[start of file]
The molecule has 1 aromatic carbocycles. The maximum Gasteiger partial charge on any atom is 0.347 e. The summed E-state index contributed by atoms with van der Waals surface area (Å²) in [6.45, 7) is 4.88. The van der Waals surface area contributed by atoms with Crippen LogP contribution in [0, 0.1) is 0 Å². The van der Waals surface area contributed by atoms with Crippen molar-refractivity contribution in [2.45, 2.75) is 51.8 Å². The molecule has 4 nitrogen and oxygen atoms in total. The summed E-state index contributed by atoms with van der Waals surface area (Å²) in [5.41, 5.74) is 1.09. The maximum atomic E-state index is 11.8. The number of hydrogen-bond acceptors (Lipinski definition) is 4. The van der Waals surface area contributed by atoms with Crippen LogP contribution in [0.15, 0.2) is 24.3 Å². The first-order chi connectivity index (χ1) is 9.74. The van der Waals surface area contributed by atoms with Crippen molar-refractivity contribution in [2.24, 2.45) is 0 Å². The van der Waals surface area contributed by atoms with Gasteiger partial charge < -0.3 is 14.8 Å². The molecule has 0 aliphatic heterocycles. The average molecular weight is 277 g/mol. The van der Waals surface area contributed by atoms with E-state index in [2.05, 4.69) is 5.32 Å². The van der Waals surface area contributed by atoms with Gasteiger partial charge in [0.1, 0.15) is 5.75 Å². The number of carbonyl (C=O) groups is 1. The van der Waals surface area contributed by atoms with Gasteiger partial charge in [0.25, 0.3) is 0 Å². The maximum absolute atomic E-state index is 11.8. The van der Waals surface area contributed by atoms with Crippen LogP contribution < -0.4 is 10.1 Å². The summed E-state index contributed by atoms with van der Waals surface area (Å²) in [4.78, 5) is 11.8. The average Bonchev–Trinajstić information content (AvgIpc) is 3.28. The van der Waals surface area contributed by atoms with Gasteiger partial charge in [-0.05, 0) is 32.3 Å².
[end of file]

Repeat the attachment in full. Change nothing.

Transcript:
The molecule has 1 aromatic carbocycles. The maximum Gasteiger partial charge on any atom is 0.347 e. The summed E-state index contributed by atoms with van der Waals surface area (Å²) in [6.45, 7) is 4.88. The van der Waals surface area contributed by atoms with Crippen LogP contribution in [0, 0.1) is 0 Å². The van der Waals surface area contributed by atoms with Crippen molar-refractivity contribution in [2.45, 2.75) is 51.8 Å². The molecule has 4 nitrogen and oxygen atoms in total. The summed E-state index contributed by atoms with van der Waals surface area (Å²) in [5.41, 5.74) is 1.09. The maximum atomic E-state index is 11.8. The number of hydrogen-bond acceptors (Lipinski definition) is 4. The van der Waals surface area contributed by atoms with Crippen LogP contribution in [0.15, 0.2) is 24.3 Å². The first-order chi connectivity index (χ1) is 9.74. The van der Waals surface area contributed by atoms with Crippen molar-refractivity contribution in [2.24, 2.45) is 0 Å². The van der Waals surface area contributed by atoms with Gasteiger partial charge < -0.3 is 14.8 Å². The molecule has 0 aliphatic heterocycles. The average molecular weight is 277 g/mol. The van der Waals surface area contributed by atoms with E-state index in [2.05, 4.69) is 5.32 Å². The van der Waals surface area contributed by atoms with Gasteiger partial charge in [0.1, 0.15) is 5.75 Å². The number of carbonyl (C=O) groups is 1. The van der Waals surface area contributed by atoms with Gasteiger partial charge in [0.25, 0.3) is 0 Å². The maximum absolute atomic E-state index is 11.8. The van der Waals surface area contributed by atoms with Crippen LogP contribution < -0.4 is 10.1 Å². The summed E-state index contributed by atoms with van der Waals surface area (Å²) in [4.78, 5) is 11.8. The average Bonchev–Trinajstić information content (AvgIpc) is 3.28. The van der Waals surface area contributed by atoms with Gasteiger partial charge in [-0.05, 0) is 32.3 Å².